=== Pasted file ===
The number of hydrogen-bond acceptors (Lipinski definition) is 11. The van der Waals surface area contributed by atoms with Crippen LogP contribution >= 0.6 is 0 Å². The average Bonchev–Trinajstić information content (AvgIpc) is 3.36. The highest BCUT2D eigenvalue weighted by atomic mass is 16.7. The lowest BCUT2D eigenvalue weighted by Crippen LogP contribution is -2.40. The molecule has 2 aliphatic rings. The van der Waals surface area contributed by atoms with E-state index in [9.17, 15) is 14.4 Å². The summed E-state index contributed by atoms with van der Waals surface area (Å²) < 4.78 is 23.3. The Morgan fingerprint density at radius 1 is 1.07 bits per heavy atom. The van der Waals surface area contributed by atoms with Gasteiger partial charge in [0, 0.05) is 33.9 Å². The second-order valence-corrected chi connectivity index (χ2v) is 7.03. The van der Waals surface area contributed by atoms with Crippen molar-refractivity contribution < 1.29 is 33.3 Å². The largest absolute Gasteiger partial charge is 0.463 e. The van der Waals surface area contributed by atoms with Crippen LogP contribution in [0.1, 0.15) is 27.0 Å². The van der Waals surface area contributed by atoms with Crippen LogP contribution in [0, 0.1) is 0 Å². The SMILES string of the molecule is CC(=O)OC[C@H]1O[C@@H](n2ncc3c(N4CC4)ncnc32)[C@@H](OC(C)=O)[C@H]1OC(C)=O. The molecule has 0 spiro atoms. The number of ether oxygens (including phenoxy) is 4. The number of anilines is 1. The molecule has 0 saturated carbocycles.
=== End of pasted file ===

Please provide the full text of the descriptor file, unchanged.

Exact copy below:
The number of hydrogen-bond acceptors (Lipinski definition) is 11. The van der Waals surface area contributed by atoms with Crippen LogP contribution >= 0.6 is 0 Å². The average Bonchev–Trinajstić information content (AvgIpc) is 3.36. The highest BCUT2D eigenvalue weighted by atomic mass is 16.7. The lowest BCUT2D eigenvalue weighted by Crippen LogP contribution is -2.40. The molecule has 2 aliphatic rings. The van der Waals surface area contributed by atoms with E-state index in [9.17, 15) is 14.4 Å². The summed E-state index contributed by atoms with van der Waals surface area (Å²) < 4.78 is 23.3. The Morgan fingerprint density at radius 1 is 1.07 bits per heavy atom. The van der Waals surface area contributed by atoms with Gasteiger partial charge in [0, 0.05) is 33.9 Å². The second-order valence-corrected chi connectivity index (χ2v) is 7.03. The van der Waals surface area contributed by atoms with Crippen molar-refractivity contribution < 1.29 is 33.3 Å². The largest absolute Gasteiger partial charge is 0.463 e. The van der Waals surface area contributed by atoms with Crippen LogP contribution in [0.1, 0.15) is 27.0 Å². The van der Waals surface area contributed by atoms with Crippen LogP contribution in [0, 0.1) is 0 Å². The SMILES string of the molecule is CC(=O)OC[C@H]1O[C@@H](n2ncc3c(N4CC4)ncnc32)[C@@H](OC(C)=O)[C@H]1OC(C)=O. The molecule has 0 spiro atoms. The number of ether oxygens (including phenoxy) is 4. The number of anilines is 1. The molecule has 0 saturated carbocycles.